Mike & Joyces Travel logs

Home ** 2007 Travel Logs**


This travelogue is going to be different in that we covered a lot of ground in a short amount of time and were not really doing the type of *exploring and adventure* routine that is our norm.

October 18 through 20, Dry camping for free in Brunswick, Georgia for 3-nights.

Mid-October found us taking the motorhome from our home in Pensacola, Florida to Brunswick, Georgia where Joyce's high school was celebrating a 60'th birthday party. We were in Brunswick for 3-nights renewing old friendships and generally having a good time. The 60'th birthday party was fun as was the get together the night before the birthday party.

October 21 through 25 Oak Plantation Campground in Charleston, South Carolina, $23.76 for water & elect. We were on a large grass site with plenty of shade. Full-hookups were available but we did not need FHU. This is a nice campground and we would recommend it if you are visiting the area.

From Brunswick we ventured north to Charleston, South Carolina. Joyce's sister's family lives in Charleston and we stopped to visit with them for a few days. Jeff & Kathryn and our two grandsons met us in Charleston. They stayed with Joyce's sister & her husband. As a large group we did a variety of activities including a plantation tour as well as walking around in downtown Charleston.





One morning Joyce and I visited the famous Angel Oak. Angel Oak is huge and ancient. It is named for Murtha & Justin Angel who were previous owners.

The Angel Oak is a 1400 year old live oak tree located in Angel Oak Park, that is owned by the city of Charleston. To find this old oak tree we had to drive out to Johns Island, one of South Carolina's Sea Islands. While this giant tree is only 65-feet tall, the crown covers an area of 17,000 square feet.

Its longest limb is 11.5' in circumference and 89 feet long, now that is one massive limb! Many trees, indeed even live oak trees would be proud to have a trunk that was 11.5' in circumference.








Angel Oak is a giant among Southern Live Oak trees.

Live oak trees can be found throughout the south especially along the coast.

Angel Oak is thought to be one of the oldest living things east of the Mississippi River, or the Rocky Mountains for that matter.

Its limbs, the size of tree trunks themselves, are so large and heavy that some of them rest on the ground (some even drop underground for a few feet and then come back up), a feature common to only the very oldest lived oaks. These massive draping limbs and widespread canopy create an awe inspiring sight. Drooping limbs that touch the ground are characteristic of very old live oak trees.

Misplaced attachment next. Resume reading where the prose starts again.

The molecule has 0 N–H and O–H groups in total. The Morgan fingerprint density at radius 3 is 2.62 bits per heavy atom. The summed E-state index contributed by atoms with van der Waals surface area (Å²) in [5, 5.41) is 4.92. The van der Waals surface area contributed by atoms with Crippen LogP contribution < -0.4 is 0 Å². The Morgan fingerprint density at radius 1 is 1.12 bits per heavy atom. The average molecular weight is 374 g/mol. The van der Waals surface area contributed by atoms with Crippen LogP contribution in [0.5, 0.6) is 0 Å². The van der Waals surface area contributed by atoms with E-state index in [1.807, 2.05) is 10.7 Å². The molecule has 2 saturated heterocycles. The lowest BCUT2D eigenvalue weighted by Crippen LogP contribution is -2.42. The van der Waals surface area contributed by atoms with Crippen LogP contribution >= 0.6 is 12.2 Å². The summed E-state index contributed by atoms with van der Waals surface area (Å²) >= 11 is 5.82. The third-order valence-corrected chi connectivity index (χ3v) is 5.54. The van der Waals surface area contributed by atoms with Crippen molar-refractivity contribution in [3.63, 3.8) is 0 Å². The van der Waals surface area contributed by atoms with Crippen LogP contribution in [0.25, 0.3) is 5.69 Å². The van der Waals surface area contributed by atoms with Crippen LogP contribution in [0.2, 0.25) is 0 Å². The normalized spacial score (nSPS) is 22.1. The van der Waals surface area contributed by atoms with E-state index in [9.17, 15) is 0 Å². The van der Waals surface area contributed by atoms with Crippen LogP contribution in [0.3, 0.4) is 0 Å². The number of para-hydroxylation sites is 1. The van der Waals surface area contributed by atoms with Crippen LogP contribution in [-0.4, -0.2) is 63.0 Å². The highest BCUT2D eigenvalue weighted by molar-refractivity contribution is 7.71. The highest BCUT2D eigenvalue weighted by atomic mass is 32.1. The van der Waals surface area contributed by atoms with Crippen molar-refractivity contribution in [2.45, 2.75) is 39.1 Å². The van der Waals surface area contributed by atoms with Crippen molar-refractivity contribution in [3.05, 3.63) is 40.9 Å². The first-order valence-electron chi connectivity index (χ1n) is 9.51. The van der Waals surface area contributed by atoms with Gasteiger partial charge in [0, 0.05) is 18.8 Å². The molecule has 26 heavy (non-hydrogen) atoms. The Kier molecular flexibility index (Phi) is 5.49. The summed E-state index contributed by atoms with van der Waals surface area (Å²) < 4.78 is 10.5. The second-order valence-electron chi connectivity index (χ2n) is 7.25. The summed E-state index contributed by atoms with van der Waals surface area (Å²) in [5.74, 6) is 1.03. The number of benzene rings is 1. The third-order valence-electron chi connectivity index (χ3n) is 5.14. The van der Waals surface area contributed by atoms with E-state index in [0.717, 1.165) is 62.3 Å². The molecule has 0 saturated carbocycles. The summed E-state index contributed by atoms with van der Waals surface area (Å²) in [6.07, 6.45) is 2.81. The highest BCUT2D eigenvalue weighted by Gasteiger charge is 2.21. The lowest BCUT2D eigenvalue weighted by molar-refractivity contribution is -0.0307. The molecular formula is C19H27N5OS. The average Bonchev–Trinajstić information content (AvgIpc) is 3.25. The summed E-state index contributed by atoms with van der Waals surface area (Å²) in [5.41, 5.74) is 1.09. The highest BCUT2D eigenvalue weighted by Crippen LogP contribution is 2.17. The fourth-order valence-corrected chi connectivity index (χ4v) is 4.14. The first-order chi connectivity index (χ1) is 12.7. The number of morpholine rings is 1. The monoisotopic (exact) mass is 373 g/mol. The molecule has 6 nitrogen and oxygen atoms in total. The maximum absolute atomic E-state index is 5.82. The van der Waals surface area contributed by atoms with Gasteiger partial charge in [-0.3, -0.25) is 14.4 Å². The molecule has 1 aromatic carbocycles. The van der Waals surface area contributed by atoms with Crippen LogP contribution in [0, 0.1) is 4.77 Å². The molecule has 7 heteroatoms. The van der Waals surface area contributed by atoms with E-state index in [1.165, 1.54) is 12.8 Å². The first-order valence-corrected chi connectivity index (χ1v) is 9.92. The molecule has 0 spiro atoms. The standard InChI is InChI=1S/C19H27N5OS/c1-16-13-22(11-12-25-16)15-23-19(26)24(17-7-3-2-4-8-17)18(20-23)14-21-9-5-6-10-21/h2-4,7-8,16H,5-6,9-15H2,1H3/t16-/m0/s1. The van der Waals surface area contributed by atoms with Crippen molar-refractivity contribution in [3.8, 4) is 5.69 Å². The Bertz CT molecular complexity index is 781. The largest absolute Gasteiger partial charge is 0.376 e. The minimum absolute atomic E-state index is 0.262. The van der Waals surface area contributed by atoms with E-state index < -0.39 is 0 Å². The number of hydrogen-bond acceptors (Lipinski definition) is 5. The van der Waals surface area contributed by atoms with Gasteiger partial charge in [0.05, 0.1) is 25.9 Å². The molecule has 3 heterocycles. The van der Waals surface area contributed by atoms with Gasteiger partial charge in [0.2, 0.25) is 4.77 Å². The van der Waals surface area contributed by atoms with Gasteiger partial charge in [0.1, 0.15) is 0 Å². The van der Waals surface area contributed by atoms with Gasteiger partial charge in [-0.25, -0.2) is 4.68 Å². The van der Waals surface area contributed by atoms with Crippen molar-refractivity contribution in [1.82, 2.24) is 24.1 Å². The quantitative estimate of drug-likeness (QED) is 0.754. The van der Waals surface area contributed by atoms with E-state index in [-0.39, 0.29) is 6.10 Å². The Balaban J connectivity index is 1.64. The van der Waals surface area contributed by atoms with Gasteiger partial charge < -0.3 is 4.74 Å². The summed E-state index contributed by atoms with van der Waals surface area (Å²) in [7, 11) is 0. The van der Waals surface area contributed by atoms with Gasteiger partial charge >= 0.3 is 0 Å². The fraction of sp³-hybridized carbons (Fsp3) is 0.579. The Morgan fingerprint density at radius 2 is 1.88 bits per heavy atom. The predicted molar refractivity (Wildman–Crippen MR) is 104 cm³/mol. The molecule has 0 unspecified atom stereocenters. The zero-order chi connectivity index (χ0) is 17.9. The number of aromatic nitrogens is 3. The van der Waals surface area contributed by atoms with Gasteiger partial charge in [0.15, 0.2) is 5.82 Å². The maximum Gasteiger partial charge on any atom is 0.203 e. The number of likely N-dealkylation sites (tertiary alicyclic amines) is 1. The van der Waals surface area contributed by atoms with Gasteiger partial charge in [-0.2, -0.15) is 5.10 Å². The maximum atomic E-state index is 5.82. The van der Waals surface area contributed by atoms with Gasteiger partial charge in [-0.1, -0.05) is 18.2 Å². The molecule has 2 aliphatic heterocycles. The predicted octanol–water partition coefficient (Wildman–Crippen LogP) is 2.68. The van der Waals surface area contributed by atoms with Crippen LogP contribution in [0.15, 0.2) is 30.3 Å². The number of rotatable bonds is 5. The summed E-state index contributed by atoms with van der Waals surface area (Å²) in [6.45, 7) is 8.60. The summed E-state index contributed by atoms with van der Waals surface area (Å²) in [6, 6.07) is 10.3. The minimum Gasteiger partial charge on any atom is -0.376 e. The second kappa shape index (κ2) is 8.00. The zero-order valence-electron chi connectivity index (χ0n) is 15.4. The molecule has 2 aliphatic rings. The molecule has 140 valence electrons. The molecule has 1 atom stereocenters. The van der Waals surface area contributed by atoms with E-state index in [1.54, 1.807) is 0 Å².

It has survived countless hurricanes, floods, earthquakes, and human interference.








This is one of those limbs that stretch up to 89-feet from the trunk. You can see how far this particular limb stretches beyond where Joyce is standing. If you pay attention to this particular limb it falls to the ground 3 times in this view alone.










Angel Oak was damaged severely during Hurricane Hugo. In this picture you can see several steel poles that help support the massive limbs.

Angel Oak has a diameter of 11.25-feet and a circumference of just over 25-feet.










Far from the trunk this massive limb rests on the ground before taking to air once again resuming its search for sunlight.












After visiting Angel Oak we headed to the Charleston Tea Plantation not far away on Wadmalaw Island. Charleston Tea Plantation is the only tea plantation in North America.

The countryside around Charleston is commonly referred to as the Lowcounty and is famous for frequent rain, high temperatures and humidity which happens to be the ideal climate for growing tea.

Founded in 1960, the plantation is home to bushes brought to the Lowcountry in the mid-1800s from China.

In addition to seeing the actual tea plants in the field the Charleston Tea Plantation conducts factory tours. We spent time in their brand new factory featuring an air-conditioned 125 foot long window gallery overlooking all the various pieces of equipment utilized in processing fresh tea leaves into tea bags.

Charleston Tea Plantation may be the only exposition hall of its kind in the world where visitors can learn how tea is made… from the raw leaf to finished black tea. In the event tea is not being processed on a particular day, three giant TV screens have been placed strategically along the gallery illustrate each step of the tea making process in great detail. Tea was being processed when we taking the tour.

The Charleston Tea Plantation is home to American Classic Tea. This high-quality black tea has a mild tone and sweet flavor. It is produced on-site at the plantation from leaves harvested from the bushes on the plantation.








The nearest tea plantation is located more than 4,000 miles away.













Several hundred thousand tea bushes are cultivated on approximately 127 acres.